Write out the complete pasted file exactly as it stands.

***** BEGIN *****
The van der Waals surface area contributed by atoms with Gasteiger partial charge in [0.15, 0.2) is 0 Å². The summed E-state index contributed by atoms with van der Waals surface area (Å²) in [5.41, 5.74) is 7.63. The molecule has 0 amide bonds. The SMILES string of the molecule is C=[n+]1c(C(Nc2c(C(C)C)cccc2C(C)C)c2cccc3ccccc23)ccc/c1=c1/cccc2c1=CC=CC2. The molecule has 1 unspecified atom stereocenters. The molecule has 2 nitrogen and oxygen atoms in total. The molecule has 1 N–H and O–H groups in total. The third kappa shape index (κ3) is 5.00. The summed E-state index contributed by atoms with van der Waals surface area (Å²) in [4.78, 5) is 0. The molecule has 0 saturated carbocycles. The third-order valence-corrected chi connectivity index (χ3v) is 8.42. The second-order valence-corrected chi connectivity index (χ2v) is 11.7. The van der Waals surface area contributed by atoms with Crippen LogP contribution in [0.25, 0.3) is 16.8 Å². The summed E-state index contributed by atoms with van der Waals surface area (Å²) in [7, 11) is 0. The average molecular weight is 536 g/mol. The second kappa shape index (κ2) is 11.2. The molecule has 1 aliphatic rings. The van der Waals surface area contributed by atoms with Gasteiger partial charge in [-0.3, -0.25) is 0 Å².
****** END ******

The van der Waals surface area contributed by atoms with Gasteiger partial charge in [0.15, 0.2) is 0 Å². The summed E-state index contributed by atoms with van der Waals surface area (Å²) in [5.41, 5.74) is 7.63. The molecule has 0 amide bonds. The SMILES string of the molecule is C=[n+]1c(C(Nc2c(C(C)C)cccc2C(C)C)c2cccc3ccccc23)ccc/c1=c1/cccc2c1=CC=CC2. The molecule has 1 unspecified atom stereocenters. The molecule has 2 nitrogen and oxygen atoms in total. The molecule has 1 N–H and O–H groups in total. The third kappa shape index (κ3) is 5.00. The summed E-state index contributed by atoms with van der Waals surface area (Å²) in [4.78, 5) is 0. The molecule has 0 saturated carbocycles. The third-order valence-corrected chi connectivity index (χ3v) is 8.42. The second-order valence-corrected chi connectivity index (χ2v) is 11.7. The van der Waals surface area contributed by atoms with Crippen LogP contribution in [0.25, 0.3) is 16.8 Å². The summed E-state index contributed by atoms with van der Waals surface area (Å²) in [7, 11) is 0. The average molecular weight is 536 g/mol. The second kappa shape index (κ2) is 11.2. The molecule has 1 aliphatic rings. The van der Waals surface area contributed by atoms with Gasteiger partial charge in [-0.3, -0.25) is 0 Å².